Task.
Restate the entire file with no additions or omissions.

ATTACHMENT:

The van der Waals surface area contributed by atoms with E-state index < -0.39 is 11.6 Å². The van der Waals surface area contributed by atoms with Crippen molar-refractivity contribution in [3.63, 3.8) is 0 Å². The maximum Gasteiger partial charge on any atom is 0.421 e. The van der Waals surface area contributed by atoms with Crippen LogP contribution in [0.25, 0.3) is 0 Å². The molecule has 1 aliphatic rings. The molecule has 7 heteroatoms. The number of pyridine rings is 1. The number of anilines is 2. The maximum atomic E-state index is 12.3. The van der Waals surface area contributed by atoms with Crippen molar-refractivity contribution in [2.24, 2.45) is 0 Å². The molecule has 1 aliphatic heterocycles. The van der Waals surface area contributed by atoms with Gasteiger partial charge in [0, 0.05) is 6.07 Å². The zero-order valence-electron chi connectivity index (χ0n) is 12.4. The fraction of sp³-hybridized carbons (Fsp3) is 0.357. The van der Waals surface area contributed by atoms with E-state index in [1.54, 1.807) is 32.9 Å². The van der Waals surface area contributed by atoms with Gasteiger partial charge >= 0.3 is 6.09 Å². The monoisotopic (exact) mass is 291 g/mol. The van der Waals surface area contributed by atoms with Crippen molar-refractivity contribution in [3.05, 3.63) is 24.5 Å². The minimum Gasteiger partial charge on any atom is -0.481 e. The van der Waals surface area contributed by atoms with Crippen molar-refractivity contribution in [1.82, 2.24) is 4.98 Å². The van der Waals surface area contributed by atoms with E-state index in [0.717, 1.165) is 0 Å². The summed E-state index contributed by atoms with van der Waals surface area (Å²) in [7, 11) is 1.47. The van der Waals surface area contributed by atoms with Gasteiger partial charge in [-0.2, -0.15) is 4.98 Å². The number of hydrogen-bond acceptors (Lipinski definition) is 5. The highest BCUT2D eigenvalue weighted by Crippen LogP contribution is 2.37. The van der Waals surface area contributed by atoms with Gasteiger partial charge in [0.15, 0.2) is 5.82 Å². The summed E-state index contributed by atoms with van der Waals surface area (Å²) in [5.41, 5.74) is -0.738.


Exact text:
The van der Waals surface area contributed by atoms with E-state index < -0.39 is 11.6 Å². The van der Waals surface area contributed by atoms with Crippen molar-refractivity contribution in [3.63, 3.8) is 0 Å². The maximum Gasteiger partial charge on any atom is 0.421 e. The van der Waals surface area contributed by atoms with Crippen LogP contribution in [0.25, 0.3) is 0 Å². The molecule has 1 aliphatic rings. The molecule has 7 heteroatoms. The number of pyridine rings is 1. The number of anilines is 2. The maximum atomic E-state index is 12.3. The van der Waals surface area contributed by atoms with Crippen molar-refractivity contribution in [2.24, 2.45) is 0 Å². The molecule has 1 aliphatic heterocycles. The van der Waals surface area contributed by atoms with Gasteiger partial charge in [0, 0.05) is 6.07 Å². The zero-order valence-electron chi connectivity index (χ0n) is 12.4. The fraction of sp³-hybridized carbons (Fsp3) is 0.357. The van der Waals surface area contributed by atoms with E-state index in [1.54, 1.807) is 32.9 Å². The van der Waals surface area contributed by atoms with Gasteiger partial charge >= 0.3 is 6.09 Å². The monoisotopic (exact) mass is 291 g/mol. The van der Waals surface area contributed by atoms with Crippen molar-refractivity contribution in [3.05, 3.63) is 24.5 Å². The minimum Gasteiger partial charge on any atom is -0.481 e. The van der Waals surface area contributed by atoms with Crippen molar-refractivity contribution in [1.82, 2.24) is 4.98 Å². The van der Waals surface area contributed by atoms with E-state index in [0.717, 1.165) is 0 Å². The summed E-state index contributed by atoms with van der Waals surface area (Å²) in [7, 11) is 1.47. The van der Waals surface area contributed by atoms with Gasteiger partial charge in [-0.2, -0.15) is 4.98 Å². The number of hydrogen-bond acceptors (Lipinski definition) is 5. The highest BCUT2D eigenvalue weighted by Crippen LogP contribution is 2.37. The van der Waals surface area contributed by atoms with Gasteiger partial charge in [0.15, 0.2) is 5.82 Å². The summed E-state index contributed by atoms with van der Waals surface area (Å²) in [5.41, 5.74) is -0.738.